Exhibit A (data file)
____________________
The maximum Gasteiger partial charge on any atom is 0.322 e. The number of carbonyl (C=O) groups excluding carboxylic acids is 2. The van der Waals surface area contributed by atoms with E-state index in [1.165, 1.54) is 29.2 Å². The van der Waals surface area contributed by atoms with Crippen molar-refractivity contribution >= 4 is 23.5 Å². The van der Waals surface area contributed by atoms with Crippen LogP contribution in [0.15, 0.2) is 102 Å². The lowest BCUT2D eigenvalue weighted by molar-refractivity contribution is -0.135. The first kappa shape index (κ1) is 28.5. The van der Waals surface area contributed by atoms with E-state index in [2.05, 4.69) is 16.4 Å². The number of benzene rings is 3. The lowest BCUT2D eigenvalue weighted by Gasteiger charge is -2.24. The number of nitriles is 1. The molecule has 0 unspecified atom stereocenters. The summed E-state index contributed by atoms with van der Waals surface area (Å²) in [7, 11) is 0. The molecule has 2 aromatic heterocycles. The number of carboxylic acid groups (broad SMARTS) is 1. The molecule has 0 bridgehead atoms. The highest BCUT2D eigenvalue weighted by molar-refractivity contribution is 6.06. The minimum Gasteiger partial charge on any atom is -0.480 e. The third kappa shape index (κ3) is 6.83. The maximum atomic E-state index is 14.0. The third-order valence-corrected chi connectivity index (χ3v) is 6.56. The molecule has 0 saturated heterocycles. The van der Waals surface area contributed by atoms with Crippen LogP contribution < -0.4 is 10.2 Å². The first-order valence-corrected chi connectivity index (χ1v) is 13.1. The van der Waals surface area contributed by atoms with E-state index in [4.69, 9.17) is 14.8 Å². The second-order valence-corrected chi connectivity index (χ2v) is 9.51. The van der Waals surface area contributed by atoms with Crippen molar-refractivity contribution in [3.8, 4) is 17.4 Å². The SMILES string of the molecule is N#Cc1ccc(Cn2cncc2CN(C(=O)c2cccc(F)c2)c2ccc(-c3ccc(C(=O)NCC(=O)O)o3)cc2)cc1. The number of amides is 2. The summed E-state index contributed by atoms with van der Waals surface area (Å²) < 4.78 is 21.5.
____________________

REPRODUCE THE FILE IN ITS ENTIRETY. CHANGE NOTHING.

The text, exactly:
The maximum Gasteiger partial charge on any atom is 0.322 e. The number of carbonyl (C=O) groups excluding carboxylic acids is 2. The van der Waals surface area contributed by atoms with E-state index in [1.165, 1.54) is 29.2 Å². The van der Waals surface area contributed by atoms with Crippen molar-refractivity contribution >= 4 is 23.5 Å². The van der Waals surface area contributed by atoms with Crippen LogP contribution in [0.15, 0.2) is 102 Å². The lowest BCUT2D eigenvalue weighted by molar-refractivity contribution is -0.135. The first kappa shape index (κ1) is 28.5. The van der Waals surface area contributed by atoms with E-state index in [2.05, 4.69) is 16.4 Å². The number of benzene rings is 3. The lowest BCUT2D eigenvalue weighted by Gasteiger charge is -2.24. The number of nitriles is 1. The molecule has 0 unspecified atom stereocenters. The summed E-state index contributed by atoms with van der Waals surface area (Å²) in [7, 11) is 0. The molecule has 2 aromatic heterocycles. The number of carboxylic acid groups (broad SMARTS) is 1. The molecule has 0 bridgehead atoms. The highest BCUT2D eigenvalue weighted by molar-refractivity contribution is 6.06. The minimum Gasteiger partial charge on any atom is -0.480 e. The third kappa shape index (κ3) is 6.83. The maximum atomic E-state index is 14.0. The third-order valence-corrected chi connectivity index (χ3v) is 6.56. The molecule has 0 saturated heterocycles. The van der Waals surface area contributed by atoms with Crippen LogP contribution < -0.4 is 10.2 Å². The first-order valence-corrected chi connectivity index (χ1v) is 13.1. The van der Waals surface area contributed by atoms with E-state index in [4.69, 9.17) is 14.8 Å². The second-order valence-corrected chi connectivity index (χ2v) is 9.51. The van der Waals surface area contributed by atoms with Crippen molar-refractivity contribution in [3.8, 4) is 17.4 Å². The SMILES string of the molecule is N#Cc1ccc(Cn2cncc2CN(C(=O)c2cccc(F)c2)c2ccc(-c3ccc(C(=O)NCC(=O)O)o3)cc2)cc1. The number of amides is 2. The summed E-state index contributed by atoms with van der Waals surface area (Å²) < 4.78 is 21.5.